To ease freshman into the intensive world of MIT, Stephen C. Ehrmann, class president of 1971, completely rewrote the student handbook, formerly known as The Social Beaver. Originally an impersonal list of local services and conveniences, the revised “How to Get Around MIT” was a casual, easy-to-read record, “a survival guide written by students, for students.”
Colloquially known as HowToGAMIT, this student-only publication contains the only written record of MIT slang, originally compiled from Ehrmann’s circle of friends and associates. Successive editors of HowToGAMIT have adjusted definitions according to the popular usage of their time, and modifications of culturally rich words like hack act as windows into MIT’s history.
The original 1969 definition of hack listed “a trick, prank, parlay” as the first and foremost usage. This meaning has not changed much over time, as MIT remains famous for its colorful history of elaborate pranks. In its founding years, MIT was small, new, and scandalously unpopular. The faculty couldn’t afford the drastic disciplinary actions that Harvard imposed. Perhaps in recognition of their teachers’ leniency, the creative engineering students sculpted their mischief into an art, defining a very specific kind of prank that was unequivocally bound by a sense of responsibility and the aspiration to do no harm.
The revised handbook lists one or two examples of a “fine hack” for interested newcomers to look up, switched in and out over the years according to the editors’ whims. Getting elected as the president of the Undergraduate Association has been a permanent example since HowToGAMIT’s first publication. Transitory references have included welding a streetcar onto its tracks with thermite (unfortunately unverified) and the well-known placement of a giant collapsible nipple on the Great Dome in 1979. In 1999, “having a balloon pop up out of the field in the middle of the Hahvahd-Yale football game,” a classic 1982 hack praised for its difficulty, humor, and harmlessness, became a fixture to this day.
The secondary definition of hack, originally recorded in 1969, was synonymous with goofing off, encompassing any form of procrastination. A separate section in HowtoGAMIT introduced in 1980 detailed how to hack roofs and tunnels by means of unsanctioned exploration. This probably began narrowing the definition to a specific activity, for by 2002 this item specifically referred to exploring the steam tunnels, air vents, and other “ordinarily inaccessible or unknown places” on campus.
Campus-specific phenomena also gave rise to extensions of the definition. In 1971, for example, hack could mean applying “oneself very earnestly to something. Example: a computer hacker. Also connotes fanaticism.” This likely refers in part to the Tech Model Railroad Club, which has been credited for the rise of computer hackers. Members had begun hacking with physical circuits, creating clever automated systems that could be activated with a flick of a switch or a simple phone call. The members of this club were seen as being so obsessed with their work that they would continue engineering and tinkering outside of assigned work.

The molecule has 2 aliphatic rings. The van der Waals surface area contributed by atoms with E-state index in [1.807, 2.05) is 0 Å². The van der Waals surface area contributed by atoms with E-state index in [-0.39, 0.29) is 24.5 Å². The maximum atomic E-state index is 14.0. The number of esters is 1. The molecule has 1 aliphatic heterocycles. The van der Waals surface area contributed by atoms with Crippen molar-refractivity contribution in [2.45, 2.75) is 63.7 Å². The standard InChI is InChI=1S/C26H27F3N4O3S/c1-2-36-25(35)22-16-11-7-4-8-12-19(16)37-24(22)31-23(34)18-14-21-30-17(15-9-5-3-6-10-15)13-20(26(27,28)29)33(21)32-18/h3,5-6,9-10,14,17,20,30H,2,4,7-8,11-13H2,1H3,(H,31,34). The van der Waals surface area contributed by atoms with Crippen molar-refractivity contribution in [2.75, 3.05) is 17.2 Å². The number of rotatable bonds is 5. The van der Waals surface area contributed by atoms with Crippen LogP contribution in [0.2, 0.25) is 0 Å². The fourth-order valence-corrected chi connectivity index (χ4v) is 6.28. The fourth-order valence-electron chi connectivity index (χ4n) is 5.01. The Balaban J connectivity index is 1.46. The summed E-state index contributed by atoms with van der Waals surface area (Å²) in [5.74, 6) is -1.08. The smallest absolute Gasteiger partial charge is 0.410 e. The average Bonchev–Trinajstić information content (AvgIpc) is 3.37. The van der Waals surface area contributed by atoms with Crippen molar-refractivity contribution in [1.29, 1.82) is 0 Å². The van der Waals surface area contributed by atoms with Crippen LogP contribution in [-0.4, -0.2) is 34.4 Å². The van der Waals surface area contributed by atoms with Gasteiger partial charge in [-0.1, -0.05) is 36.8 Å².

When these electronic hackers applied their obsessively honed skills to computers, they eventually caught the public’s attention—and scandal. Hack entered the Oxford English Dictionary in 1984 as a verb meaning “to gain unauthorized access to (computer files, etc., or information held in one).” While MIT saw well-executed computer hacking as an extension of its explorative, mischievous culture, the world-at-large came to view every instance of hacking as an intentionally malicious invasion of privacy.
This stark contrast probably prompted the editors of HowtoGAMIT to drop a little-used definition for hack that had appeared in 1971: “harass somebody, whether for fun or maliciously.” By 1999, this usage had fallen out of style, perhaps because true MIT hackers wanted to differentiate themselves from malicious “crackers,” who do not adhere to the MIT ideals of creative, harmless exploration.
That MIT’s history became embodied in the unofficial definition of the slang word hack is somewhat appropriate, given that HowtoGAMIT itself was a playful experiment. Though incidentally informative, Ehrmann had designed it to amuse and distract students from the stress of homework, to inform them of activities they didn’t even know that they needed. It gave them the reason and know-how to hack.